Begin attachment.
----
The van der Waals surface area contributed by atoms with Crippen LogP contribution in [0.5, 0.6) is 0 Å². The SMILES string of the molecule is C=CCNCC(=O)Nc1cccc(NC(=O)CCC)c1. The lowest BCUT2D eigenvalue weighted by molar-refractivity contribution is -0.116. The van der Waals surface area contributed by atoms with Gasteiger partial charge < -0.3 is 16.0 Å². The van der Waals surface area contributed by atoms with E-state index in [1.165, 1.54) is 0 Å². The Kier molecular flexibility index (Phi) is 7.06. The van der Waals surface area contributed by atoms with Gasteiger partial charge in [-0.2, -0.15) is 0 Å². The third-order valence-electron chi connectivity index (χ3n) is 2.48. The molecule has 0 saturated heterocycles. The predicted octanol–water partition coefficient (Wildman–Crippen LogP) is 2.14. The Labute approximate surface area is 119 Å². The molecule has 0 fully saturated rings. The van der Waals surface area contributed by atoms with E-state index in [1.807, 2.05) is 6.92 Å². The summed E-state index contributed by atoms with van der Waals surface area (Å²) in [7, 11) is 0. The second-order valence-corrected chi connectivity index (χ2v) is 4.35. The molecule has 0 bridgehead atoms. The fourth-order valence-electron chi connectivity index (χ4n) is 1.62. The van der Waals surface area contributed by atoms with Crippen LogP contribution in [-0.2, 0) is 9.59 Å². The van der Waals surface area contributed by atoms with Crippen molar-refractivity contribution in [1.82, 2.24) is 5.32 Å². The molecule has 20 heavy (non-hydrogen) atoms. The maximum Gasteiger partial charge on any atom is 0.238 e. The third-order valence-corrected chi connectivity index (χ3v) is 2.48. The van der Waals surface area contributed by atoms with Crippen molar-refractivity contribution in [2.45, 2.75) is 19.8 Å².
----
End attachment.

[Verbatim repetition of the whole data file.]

The van der Waals surface area contributed by atoms with Crippen LogP contribution in [0.5, 0.6) is 0 Å². The SMILES string of the molecule is C=CCNCC(=O)Nc1cccc(NC(=O)CCC)c1. The lowest BCUT2D eigenvalue weighted by molar-refractivity contribution is -0.116. The van der Waals surface area contributed by atoms with Gasteiger partial charge < -0.3 is 16.0 Å². The van der Waals surface area contributed by atoms with E-state index in [1.165, 1.54) is 0 Å². The Kier molecular flexibility index (Phi) is 7.06. The van der Waals surface area contributed by atoms with Gasteiger partial charge in [-0.2, -0.15) is 0 Å². The third-order valence-electron chi connectivity index (χ3n) is 2.48. The molecule has 0 saturated heterocycles. The predicted octanol–water partition coefficient (Wildman–Crippen LogP) is 2.14. The Labute approximate surface area is 119 Å². The molecule has 0 fully saturated rings. The van der Waals surface area contributed by atoms with E-state index in [1.807, 2.05) is 6.92 Å². The summed E-state index contributed by atoms with van der Waals surface area (Å²) in [7, 11) is 0. The second-order valence-corrected chi connectivity index (χ2v) is 4.35. The molecule has 0 bridgehead atoms. The fourth-order valence-electron chi connectivity index (χ4n) is 1.62. The van der Waals surface area contributed by atoms with Crippen LogP contribution in [-0.2, 0) is 9.59 Å². The van der Waals surface area contributed by atoms with Crippen molar-refractivity contribution in [1.82, 2.24) is 5.32 Å². The molecule has 20 heavy (non-hydrogen) atoms. The maximum Gasteiger partial charge on any atom is 0.238 e. The third-order valence-corrected chi connectivity index (χ3v) is 2.48. The van der Waals surface area contributed by atoms with Crippen molar-refractivity contribution in [2.45, 2.75) is 19.8 Å².